Twenty-eight years ago, in 1987, a funding announcement from the Robert Wood Johnson Foundation (RWJF) called for communities across the United States to consider the creation of school-based health centers. From all of the applications that were submitted to RWJF, twenty-six communities were awarded funding to place an integrated primary care and mental health center on middle or high school campuses. In Louisiana, two communities were on that list--Baton Rouge (2 sites) and New Orleans (1 site).
The idea was simple: overcome the barrier of transportation and parents missing work--bring providers to the one place that children and youth in the US have to be--school! If health centers were placed in schools, would parents allow their children to use the primary care and mental health services that were being offered? What would be the impact of placing services directly into the school--both in terms of health and education?
What started as a small program-of-work exploded onto the scenes of both healthcare and education across the Unites States--the initial funding by RWJF became the genesis of a new "disruptive innovation" as the initial sites showed remarkable impact on both health and education outcomes. Many states, including Louisiana, began to use state funding to open more centers. In Louisiana, carry-over Maternal and Child Health (MCH) funds were used to expand the initial three RWJF sites to other parishes around the state where health; communities and school systems were seeking ways to put a health center in their area.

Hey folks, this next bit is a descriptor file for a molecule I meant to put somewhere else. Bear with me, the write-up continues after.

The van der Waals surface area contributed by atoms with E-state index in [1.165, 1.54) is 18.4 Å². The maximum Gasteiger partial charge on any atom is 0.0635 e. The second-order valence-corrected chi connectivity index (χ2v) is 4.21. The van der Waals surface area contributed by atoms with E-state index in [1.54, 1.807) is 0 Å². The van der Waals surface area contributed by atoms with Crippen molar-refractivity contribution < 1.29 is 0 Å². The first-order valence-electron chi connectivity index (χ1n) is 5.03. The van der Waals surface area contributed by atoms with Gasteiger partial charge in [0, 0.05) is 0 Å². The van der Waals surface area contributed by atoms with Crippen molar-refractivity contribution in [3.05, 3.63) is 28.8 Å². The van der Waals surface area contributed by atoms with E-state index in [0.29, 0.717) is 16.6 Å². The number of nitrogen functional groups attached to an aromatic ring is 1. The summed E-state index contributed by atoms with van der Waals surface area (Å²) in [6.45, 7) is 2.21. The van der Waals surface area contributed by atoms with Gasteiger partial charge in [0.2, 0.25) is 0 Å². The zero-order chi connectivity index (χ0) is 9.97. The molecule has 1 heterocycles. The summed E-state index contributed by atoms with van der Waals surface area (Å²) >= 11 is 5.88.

In 1995, the advocates and providers in the states were calling for a national organization to be formed so that cross-training, advocacy skills, quality services, and common themes could be fleshed out--learning from one another and forming best practices. The National Assembly on School-Based Health Care was born at a conference in Washington, DC in June of that year. From these meager beginnings, a new model in health care was born.